15. Genetic differentiation and estimation of effective population size and migration rates in two sympatric ecotypes of the marine snail Littorina saxatilis.

    PubMed

    Fernández, J; Galindo, J; Fernández, B; Pérez-Figueroa, A; Caballero, A; Rolán-Alvarez, E

    2005-01-01

    On exposed rocky shores in Galicia (northwest Spain), a striking polymorphism exists between two ecotypes (RB and SU) of Littorina saxatilis that occupy different levels of the intertidal zone and exhibit an incomplete reproductive isolation. The setting has been suggested to represent ongoing sympatric speciation by ecological adaptation of the two ecotypes to their respective habitats. In this article we address whether or not the ecotypes have developed their own population structures in response to the rigors of their corresponding environments and life histories. We analyzed four to five allozymic loci from three surveys of the same sites, spanning a 14-year period. An experimental design including three localities with two transects per locality and three shore levels allowed studying temporal and spatial population structure and estimation of effective population sizes (N(e)), neighborhood sizes (N(n)), and migration rates (m). Genetic differentiation was significantly lower in RB populations (theta(ST) = 0.067) than in SU ones (theta(ST) = 0.124). Mean estimates of N(e), N(n), and m did not differ significantly between ecotypes, but local ecotype differences in migration between the two closest localities (larger migration rates in RB than in SU populations) could explain the pattern in population differentiation.

  16. Effect of host plant chemistry on genetic differentiation and reduction of gene flow among Anastrepha fraterculus (Diptera: Tephritidae) populations exploiting sympatric, synchronic hosts.

    PubMed

    Oroño, Luis; Paulin, Laura; Alberti, Andrea C; Hilal, Mirna; Ovruski, Sergio; Vilardi, Juan C; Rull, Juan; Aluja, Martin

    2013-08-01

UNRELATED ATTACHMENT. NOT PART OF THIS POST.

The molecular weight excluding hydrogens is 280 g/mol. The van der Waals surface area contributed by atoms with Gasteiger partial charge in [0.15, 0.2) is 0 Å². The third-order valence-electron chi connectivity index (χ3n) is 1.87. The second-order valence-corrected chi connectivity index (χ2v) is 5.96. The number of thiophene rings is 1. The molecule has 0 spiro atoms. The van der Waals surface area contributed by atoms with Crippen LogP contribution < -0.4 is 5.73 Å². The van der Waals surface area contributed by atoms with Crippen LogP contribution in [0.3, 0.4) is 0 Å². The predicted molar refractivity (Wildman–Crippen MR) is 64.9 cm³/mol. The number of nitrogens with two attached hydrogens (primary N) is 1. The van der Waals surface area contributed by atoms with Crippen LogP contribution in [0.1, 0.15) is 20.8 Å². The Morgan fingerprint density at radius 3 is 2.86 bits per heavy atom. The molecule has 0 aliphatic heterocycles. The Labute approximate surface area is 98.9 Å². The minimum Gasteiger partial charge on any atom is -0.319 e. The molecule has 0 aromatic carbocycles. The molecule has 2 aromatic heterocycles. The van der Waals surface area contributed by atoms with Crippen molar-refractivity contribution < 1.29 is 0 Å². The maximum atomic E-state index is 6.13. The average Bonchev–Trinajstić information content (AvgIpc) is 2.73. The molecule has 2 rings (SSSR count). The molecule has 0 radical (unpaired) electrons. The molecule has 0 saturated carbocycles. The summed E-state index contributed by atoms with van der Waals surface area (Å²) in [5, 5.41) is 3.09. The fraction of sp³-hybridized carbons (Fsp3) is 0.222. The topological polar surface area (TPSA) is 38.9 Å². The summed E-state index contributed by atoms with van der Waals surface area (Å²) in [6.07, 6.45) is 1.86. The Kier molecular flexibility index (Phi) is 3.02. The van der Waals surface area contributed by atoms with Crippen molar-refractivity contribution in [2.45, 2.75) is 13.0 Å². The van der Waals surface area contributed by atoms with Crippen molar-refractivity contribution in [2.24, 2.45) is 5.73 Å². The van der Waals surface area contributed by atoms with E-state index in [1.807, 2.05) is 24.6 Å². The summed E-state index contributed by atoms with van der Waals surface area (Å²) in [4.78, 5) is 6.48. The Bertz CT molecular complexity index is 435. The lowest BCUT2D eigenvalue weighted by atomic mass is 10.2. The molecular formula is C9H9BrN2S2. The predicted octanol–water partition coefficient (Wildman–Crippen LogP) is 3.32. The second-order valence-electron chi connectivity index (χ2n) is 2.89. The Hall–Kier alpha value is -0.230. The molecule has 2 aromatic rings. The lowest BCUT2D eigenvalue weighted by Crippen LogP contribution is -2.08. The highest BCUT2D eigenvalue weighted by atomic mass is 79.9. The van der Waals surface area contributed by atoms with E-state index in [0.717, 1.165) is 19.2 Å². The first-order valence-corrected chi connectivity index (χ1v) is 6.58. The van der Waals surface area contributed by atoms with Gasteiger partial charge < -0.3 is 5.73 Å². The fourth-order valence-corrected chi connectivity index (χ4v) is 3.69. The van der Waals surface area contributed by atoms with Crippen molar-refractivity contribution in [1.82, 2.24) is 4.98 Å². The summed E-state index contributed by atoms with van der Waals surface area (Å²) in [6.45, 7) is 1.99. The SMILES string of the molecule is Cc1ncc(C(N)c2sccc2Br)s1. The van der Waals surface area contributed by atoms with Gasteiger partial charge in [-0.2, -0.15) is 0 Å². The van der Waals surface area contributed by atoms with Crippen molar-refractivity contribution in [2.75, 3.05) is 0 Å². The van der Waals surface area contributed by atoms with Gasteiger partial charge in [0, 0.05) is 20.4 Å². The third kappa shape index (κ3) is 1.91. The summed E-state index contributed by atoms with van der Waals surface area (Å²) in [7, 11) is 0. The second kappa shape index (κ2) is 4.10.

Herbivore host specialization includes changes in behavior, driven by locally induced adaptations to specific plants. These adaptations often result in sexual isolation that can be gauged through detection of reduced gene flow between host associated populations. Hypothetically, reduced gene flow can be mediated both by differential response to specific plant kairomones and by the influence of larval diet on some adult traits such as pheromone composition. These hypotheses could serve as a model to explain rapid radiation of phytophagous tephritid fruit flies, a group that includes several complexes of cryptic species. The South American Fruit Fly Anastrepha fraterculus (Wiedemann) is a complex of at least seven cryptic species among which pheromone mediated sexual isolation resulted in rapid differentiation. Cryptic species also exhibit differences in host affiliation. In search of a model explaining rapid radiation in this group, we studied host plant chemical composition and genetic structure of three host associated sympatric populations of A. fraterculus. Chemical composition among host plant fruit varied widely both for nutrient and potentially toxic secondary metabolite content. Adaptation to plant chemistry appears to have produced population differentiation. We found host mediated differentiation to be stronger between populations exploiting sympatric synchronic hosts differing in chemical composition, than between populations that exploit hosts that fruit in succession. Gene flow among such host associated populations was extremely low. We propose as a working hypothesis for future research, that for those differences to persist over time, isolating mechanisms such as male produced sex pheromones and female preferences resulting from adaptation to different larval diets should evolve.